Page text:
Kojo Bonsu resignation - The power of traditional authorities

Wed, 13 Jul 2016 Source: Eric Agyemang, London

The sudden but justifiably predicted resignation of Kojo Bonsu from the high office of the Mayor of Kumasi for disrespecting the spiritual heads and custodians of the cultural heritage and traditions of the Ashanti Kingdom should be a precedential stark warning to all maverick political charlatans.

This is a warning to political appointees who soon after their appointment to high political positions in our society, easily forget that even under our adopted western democratic system of political governance, power still remains with the people at the grass roots, who in most instances are represented traditionally (or ceremonially) by their traditional leaders.

Such political mavericks soon strip themselves of their hitherto virtues of humility, modesty and respect; replacing them with a conspicuous display of power, opulence, arrogance, disrespect and corruption.

They start dancing to the tune ‘Yentie Obiaa’ and respond with ‘Ede Bii Keke’ when caution is thrown to them.

The position taken by the Nananom in the Ashanti Region reinforces the proverbial Akan saying which translates literary to ‘before the moustache, there was eyebrows’ (Abodwese betoo anintonwin).

It was not for any better reason that the British adopted ‘Indirect Rule’ through kings, chiefs and traditional heads in most of the colonies they controlled in the 19th and 20th centuries, including Ghana and Nigeria.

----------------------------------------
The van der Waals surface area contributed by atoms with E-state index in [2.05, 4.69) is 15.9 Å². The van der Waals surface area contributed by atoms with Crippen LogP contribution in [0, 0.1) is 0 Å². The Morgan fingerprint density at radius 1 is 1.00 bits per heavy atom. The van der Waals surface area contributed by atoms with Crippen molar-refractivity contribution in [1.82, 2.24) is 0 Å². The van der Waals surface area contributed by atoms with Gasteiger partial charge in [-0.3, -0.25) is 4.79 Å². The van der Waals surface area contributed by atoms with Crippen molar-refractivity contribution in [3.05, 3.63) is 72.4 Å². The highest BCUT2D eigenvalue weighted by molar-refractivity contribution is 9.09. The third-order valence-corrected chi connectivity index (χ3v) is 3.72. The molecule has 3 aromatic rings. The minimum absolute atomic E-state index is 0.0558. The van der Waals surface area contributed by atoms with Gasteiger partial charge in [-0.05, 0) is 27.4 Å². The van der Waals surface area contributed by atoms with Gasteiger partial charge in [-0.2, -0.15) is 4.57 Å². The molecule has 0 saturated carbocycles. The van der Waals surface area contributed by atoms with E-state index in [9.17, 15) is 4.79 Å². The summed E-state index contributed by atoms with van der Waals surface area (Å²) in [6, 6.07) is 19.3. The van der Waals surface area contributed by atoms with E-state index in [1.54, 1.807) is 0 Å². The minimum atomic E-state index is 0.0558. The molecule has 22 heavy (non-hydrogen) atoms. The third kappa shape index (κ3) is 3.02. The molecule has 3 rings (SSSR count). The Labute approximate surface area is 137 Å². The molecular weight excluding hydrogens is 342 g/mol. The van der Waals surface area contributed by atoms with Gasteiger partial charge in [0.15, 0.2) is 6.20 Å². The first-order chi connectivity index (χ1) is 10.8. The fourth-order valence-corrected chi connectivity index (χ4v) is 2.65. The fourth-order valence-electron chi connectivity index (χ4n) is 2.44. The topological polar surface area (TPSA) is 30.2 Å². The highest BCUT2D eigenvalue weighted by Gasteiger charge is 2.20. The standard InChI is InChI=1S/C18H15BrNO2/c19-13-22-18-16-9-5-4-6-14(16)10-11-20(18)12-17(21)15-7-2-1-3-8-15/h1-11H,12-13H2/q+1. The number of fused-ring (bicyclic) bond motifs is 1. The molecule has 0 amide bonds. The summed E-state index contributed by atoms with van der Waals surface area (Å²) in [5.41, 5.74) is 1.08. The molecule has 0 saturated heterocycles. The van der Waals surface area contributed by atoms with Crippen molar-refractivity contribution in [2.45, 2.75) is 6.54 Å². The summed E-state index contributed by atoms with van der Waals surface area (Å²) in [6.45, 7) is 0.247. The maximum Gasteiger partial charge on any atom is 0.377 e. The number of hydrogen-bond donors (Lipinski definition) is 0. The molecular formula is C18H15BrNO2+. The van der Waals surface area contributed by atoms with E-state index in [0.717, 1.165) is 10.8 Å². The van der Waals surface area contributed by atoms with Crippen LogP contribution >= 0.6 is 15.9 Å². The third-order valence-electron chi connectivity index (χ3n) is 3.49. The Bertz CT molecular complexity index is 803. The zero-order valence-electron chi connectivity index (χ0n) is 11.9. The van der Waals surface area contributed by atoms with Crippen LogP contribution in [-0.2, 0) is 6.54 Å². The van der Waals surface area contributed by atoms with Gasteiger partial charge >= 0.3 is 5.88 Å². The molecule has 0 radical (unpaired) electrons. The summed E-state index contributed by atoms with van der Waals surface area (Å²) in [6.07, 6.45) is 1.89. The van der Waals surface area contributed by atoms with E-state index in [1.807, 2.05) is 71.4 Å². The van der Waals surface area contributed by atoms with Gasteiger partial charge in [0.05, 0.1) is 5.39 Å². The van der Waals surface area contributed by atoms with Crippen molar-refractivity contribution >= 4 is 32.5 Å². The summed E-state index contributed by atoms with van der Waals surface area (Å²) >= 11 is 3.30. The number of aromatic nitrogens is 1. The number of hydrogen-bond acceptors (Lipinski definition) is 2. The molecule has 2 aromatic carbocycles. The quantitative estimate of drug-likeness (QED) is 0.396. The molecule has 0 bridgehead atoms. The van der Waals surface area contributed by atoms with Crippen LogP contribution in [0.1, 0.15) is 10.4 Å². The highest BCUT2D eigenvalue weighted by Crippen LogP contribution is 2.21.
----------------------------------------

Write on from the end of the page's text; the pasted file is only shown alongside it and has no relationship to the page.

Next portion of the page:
The legitimacy of a traditional authority within the framework of the superstructure for the effective governance of these colonies was highly appreciated and respected by the colonial masters before the introduction and adoption of parliamentary democracy.

At the core of that traditional authority was, and is still, the respect and reverence given not only to our kings and chiefs but also to our elders and seniors in society.

Various political regimes, past and present, military and civilian, have in many ways tried to dilute the political relevance and significance of our kings and chiefs in the body politics of our country without much success.

Our fourth republican constitution, for example, has sought to erode the role of traditional rulers in active politics in Ghana by admonishing chiefs not to dabble in politics, but pragmatism, reality and evidence on the ground point to the inefficacy of that constitutional provision.

Indeed, party politics cannot erode the high esteem Ghanaians hold our chiefs, and any political appointee who deliberately courts their wrath and displeasure, through acts of indiscipline, disrespect and disobedience, does so at their own peril in the long run.

By their principled stance against Kojo Bonsu, one of their own, the Nananom of Asanteman have amply demonstrated that they can live up to the high cultural, ethical and moral standards demanded by our rich and enduring traditional values without fear or favour.

It is a good demonstration of grassroots democracy and the capacity of our traditional rulers to exercise some form of traditional oversight responsibility on the functions of the democratic arms of government –the Executive, the Legislature, and the Judiciary.

This should be welcomed as a positive development in our political dispensation

Kojo Bonsu’s resignation, regrettable as it may seem, is a rather self-inflicted fatal wound, which I hope other political appointees will learn from in serving the people they have been appointed to ‘serve’ with all humility, decency, and modesty.

Columnist: Eric Agyemang, London